The Orlando Clipper. (Orlando, Okla.), Vol. 1, No. 38, Ed. 1 Friday, August 9, 1907 Page: 3 of 8
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Always in the W ay.
Recently a country doctor In the
north of Ireland, a bachelor, who was
locally noted for his brusqueness and
Irascibility, was driving along a nor-
row lane, or "boreen," when his pas-
sage was effectually barred by an old
woman, who was returning from the
bog leading an ass whose panniert
were filled with peats. The womai\
led the ass to the side of the lane as
quickly as she could, but not quickly
enough to please the short-tempered
doctor. "Faugh!" he exclaimed, with
a snort of disgust. "Woman and asses
are always in the way." "I'm glad ye
have the manners to put yourself
last," said the old woman, calmly.
The doctor drove on without another
Too Much Exposure.
Elsie is a laundress of color. She
is well past youth, wears a parennial
smile and sports a single front tooth
of much prominence. Recently she
missed one of her visits to a patron,
and when she next put in an appear-
ance she was suffering from a bad
cold. When asked how she took such
a serious cold she said:
"During the recent festivities our
club gave a ball. The gentleman
what's paying attention to me is very
particular, so I had to go in full even-
ing dress, and I had to leave ofT
a few pieces, and it got me."
TRUE SECRET OF YOUTH.
All in Cold Storage.
An Oregon attorney, representing
a client whose title to a certain cold
storage plant was under fire, closed
an able argument before the Oregon
supreme court recently with the fol-
lowing bit of pathos: "Your honor,
there is more resting upon your de-
cision than this cold storage plant: a
human life is at stake. My client's
life's efforts are in this cold storage;
his life's blood is in this cold storage;
his body and soul are wrapped up
in this cold storage."—Law Notes.
The Sad Sea.
The thin, pale man in the large
bathing suit, standing knee-deep in the
"Why," we asked, "are you so sad?"
"Alas," he answered, "the sea is the
grave of my first wife."
Our lips curled superciliously.
"But you married again," we mur-
"Yes," said he, "and my second wife
won't go near the water."
Brains are Built
from certain kinds of
"America has become a land of ner-
vous emotionalists, largely owing to
our sins against the dietetic health
laws of nature.
"Only outdoor exercise in a cold cli-
mate would enable vigorous individ-
uals of our species to digest the viands
forccd upon alimentary organs enfee
bled by sedentary occupations," wrote
Dr. Felix Oswald.
Brain workers must have different
food than laborers, because brain work
uses up parts of the brain and nerve
centers, while physical labor uses up
other parts of the body.
Grape-Nuts, a food for brain work-
ers, prepared by scientific food makers
is a pure, natural food made from se
lected parts of field grains known to
contain the natural phosphate of pot-
ash and other elements required by
the system in rebuilding and repair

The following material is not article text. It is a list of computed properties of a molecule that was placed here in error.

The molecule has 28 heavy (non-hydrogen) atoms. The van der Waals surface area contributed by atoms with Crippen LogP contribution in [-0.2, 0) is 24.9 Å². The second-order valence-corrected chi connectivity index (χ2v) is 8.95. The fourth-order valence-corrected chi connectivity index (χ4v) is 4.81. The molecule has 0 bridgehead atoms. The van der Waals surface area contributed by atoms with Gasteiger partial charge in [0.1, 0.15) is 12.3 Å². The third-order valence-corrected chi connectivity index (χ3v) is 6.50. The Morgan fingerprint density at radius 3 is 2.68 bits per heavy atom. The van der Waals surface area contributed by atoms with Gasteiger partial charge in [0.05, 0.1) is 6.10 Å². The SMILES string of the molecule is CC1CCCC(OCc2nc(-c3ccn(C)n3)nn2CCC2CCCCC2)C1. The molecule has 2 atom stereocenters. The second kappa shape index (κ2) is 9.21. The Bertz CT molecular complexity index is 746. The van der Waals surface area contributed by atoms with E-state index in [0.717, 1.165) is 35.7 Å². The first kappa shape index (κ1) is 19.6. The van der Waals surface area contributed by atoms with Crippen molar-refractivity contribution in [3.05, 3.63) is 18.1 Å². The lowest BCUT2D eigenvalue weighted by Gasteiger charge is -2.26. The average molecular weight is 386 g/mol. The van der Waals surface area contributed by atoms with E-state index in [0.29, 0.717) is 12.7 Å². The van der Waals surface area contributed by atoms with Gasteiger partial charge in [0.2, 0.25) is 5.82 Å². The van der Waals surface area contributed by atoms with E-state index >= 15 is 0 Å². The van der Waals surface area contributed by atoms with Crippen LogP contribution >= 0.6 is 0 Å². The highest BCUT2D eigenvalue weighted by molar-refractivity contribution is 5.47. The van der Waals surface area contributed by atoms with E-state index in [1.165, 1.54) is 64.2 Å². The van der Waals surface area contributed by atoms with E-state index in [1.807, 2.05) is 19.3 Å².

ing the brain and nerve centers. This
food is skillfully cooked at the factory
and is ready to be served instantly
with cream. At all first-class grocers
and made by the Postum Co., at Battle
Creek, Mich. Read the little health
classic, "The Road to WeJlville," in1
l>kgs. "There's a Reason,"
!t. Is W«ll Within the Power of All t#
Do you say every morning when you
get up, "I am still young?" It will be
worth while to do it, says Charles Bat-
tell Loomis in Smith's Magazine. The
framework that holds a man's clothes
in place is not the real man. The real
man is that something which no one
has ever been able to see or to put
his hand upon—that something which
lives forever. Our framework does
age; there's no doubt of it. But we—
our spirits—are immortal, and for us
to age is for us to commit an unpar-
Does immortality age? The stars
are to all intents and purposes immor-
tal, but have you noticed any per-
ceptible diminution of their brilliance
since, well, since we became the great-
est nation that the sun ever shone
Don't look at your face in a glas3
and ask yourself, "am I getting old?"
Look at your spirit in the glass of
your friend's treatment of you and try
to discover whether it is getting old.
And if it is—drop ten years.
It will iiot be so hard as it seems.
Think young thoughts. Keep your
mind wide open to the reception of
new ideas. Don't, when you get to be
40, say to yourself, "I'm one of the
'has-beens.' " Only 40 years old! Why,
you ought to be a colt at 40. For all
I know, I have 60 years before me.
And if a man has 60 years to come,
what is the use of considering 40 odd
that have gone?
To be sure, there are sky-rockets of
25 and 30 that rise brilliantly, but
they may be spent sticks in a few
years. Let your flame of life burn
steadily, and replenish it from time to
time with young thoughts, and you'll
be as young at 50 or 60 as you were
at 40 or 30 or 20—no, you were old at
20; older than you'll ever be again.
If disease spares you, youth lies in
your own hands.
What is the secret? Kindly thoughts,
good cheer, and the feeling that you
have not robbed another man in get-
ting what you need. Of course, if you
have failed to see that other people
have rights, and have simply played
the fascinating but wicked game of
"grab," you'll grow old so fast that
people will forget that you were ever
They say a woman is as old as sh»
looks, but a man is as old as he feels.
Make it your pleasure to feel as young
as you can, and induce your wife to
do the same—for I don't believe the
ungallant first clause of the aphorism
—and you'll get so young that your
son will call you "my boy," and you'll
call him "old chap."
And a nation of "young men" is un-
The kidneys have a great work t< •
do in keeping the blood pure. When
they get out of order
it causes backache,
languor and distress-
ing urinary troubles.
Keep the kidneys well
and all these suffer-
ings will be saved
you. Mrs. S.A. Moore,
proprietor of a res-
taurant at Water-
ville, Mo., says: "Be-
fore using Doan's Kidney Pills I suf-
fered everything from kidney troubles
for a year and a half. I had pain in
the back and head, and almost contin-
uous in the loins and felt weary all
the time. A few doses of Doan's Kid-
ney Pills brought great relief, and I
kept on taking them until in a short
time I was cured. I think Doan's Kid-
ney Pills are wonderful."
For sale by all dealers. 50 cents a
box. Foster-Milburn Co., Buffalo, N. Y.
The Tell Tale Voice.